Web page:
River regulation and water use for consumptive purposes have significantly altered the flow regime of rivers across much of the Murray-Darling Basin.
Flows over river banks are beneficial for the environment because they connect habitats along the floodplain with each other and with the main river channel. Such connections enable species to access refuge habitat areas, to find mates to breed with or to recolonise suitable habitats – all of which are important for their long-term survival. In addition, flooding increases food resources for species downstream of the flood location.
Flood volumes have been greatly reduced, such that the average annual flood volume is now less than half of the volume prior to development. Similarly, the length of time between flood events during dry times has grown substantially to now be more than twice that experienced prior to regulation and diversion of river flow.
In 2013 the Constraints Management Strategy was produced by the Murray-Darling Basin Authority to identify and describe the physical, operational and management constraints that are affecting environmental water delivery for seven key areas across the Basin, including the River Murray in South Australia.
While the main goal of relaxing constraints is to provide greater scope for environmental watering for the floodplain and end of system, relaxing constraints also provides greater capacity to manage water for consumptive users and improve access for communities and landholders during natural high flow events.
Benefits to South Australia
South Australia will benefit from having coordinated flows of up to 80,000 megalitres per day at the border for a month, up to three times a decade. This flow is below the level of 95,000 megalitres per day that occurred in 2016 and well below the 1956 flood level of 341,000 megalitres per day.
As a result of the 1956 flood and subsequent planning controls, major towns and infrastructure in South Australia are generally not located on floodplains. However, inundation of some riverfront land, jetties, banks, marinas, pontoons and public roads will occur during high flows and ways to mitigate the effects are being identified. Providing more culverts and upgrading roads, banks, walls, boating and marina infrastructure, will also improve access for communities and landholders during natural high flow events.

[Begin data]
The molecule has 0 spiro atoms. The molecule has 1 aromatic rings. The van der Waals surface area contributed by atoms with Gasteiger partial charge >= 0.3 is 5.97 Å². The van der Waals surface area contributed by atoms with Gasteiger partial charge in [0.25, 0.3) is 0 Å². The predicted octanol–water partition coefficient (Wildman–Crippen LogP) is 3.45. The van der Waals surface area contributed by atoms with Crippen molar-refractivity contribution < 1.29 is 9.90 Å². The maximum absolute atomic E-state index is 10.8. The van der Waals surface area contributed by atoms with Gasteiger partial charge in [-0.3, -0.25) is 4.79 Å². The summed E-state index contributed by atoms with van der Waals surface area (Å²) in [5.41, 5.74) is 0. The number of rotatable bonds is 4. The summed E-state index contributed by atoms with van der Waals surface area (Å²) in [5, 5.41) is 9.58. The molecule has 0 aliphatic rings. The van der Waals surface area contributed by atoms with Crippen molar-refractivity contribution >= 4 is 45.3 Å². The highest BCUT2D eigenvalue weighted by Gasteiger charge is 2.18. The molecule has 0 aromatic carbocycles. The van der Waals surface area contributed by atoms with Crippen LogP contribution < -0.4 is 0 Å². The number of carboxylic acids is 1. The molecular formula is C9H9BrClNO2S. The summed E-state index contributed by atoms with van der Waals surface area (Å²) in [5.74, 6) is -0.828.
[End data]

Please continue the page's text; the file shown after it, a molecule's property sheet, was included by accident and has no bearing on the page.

What is happening?
Since the release of the Constraints Management Strategy, Basin governments have undertaken pre-feasibility studies and produced business cases outlining the works and costs that will ease system constraints. This has included exploring measures that would facilitate environmental flows, improve infrastructure, erosion control works and easement negotiation. Addressing these constraints will provide additional benefits for landowners during periods of natural high flows.
You can read the business case for South Australia’s constraints measure.
This project is part of the package of projects for the Sustainable Diversion Limit (SDL) Adjustment Mechanism and now that the changes to the SDLs have been incorporated into the Basin Plan, the next phase of work begins.
Community engagement in the implementation of this work to relax constraints will be fundamental to its successful delivery. Over the next two years, the department will undertake further planning, designs and engagement with the community to work out the detailed scope and costs and commence implementation.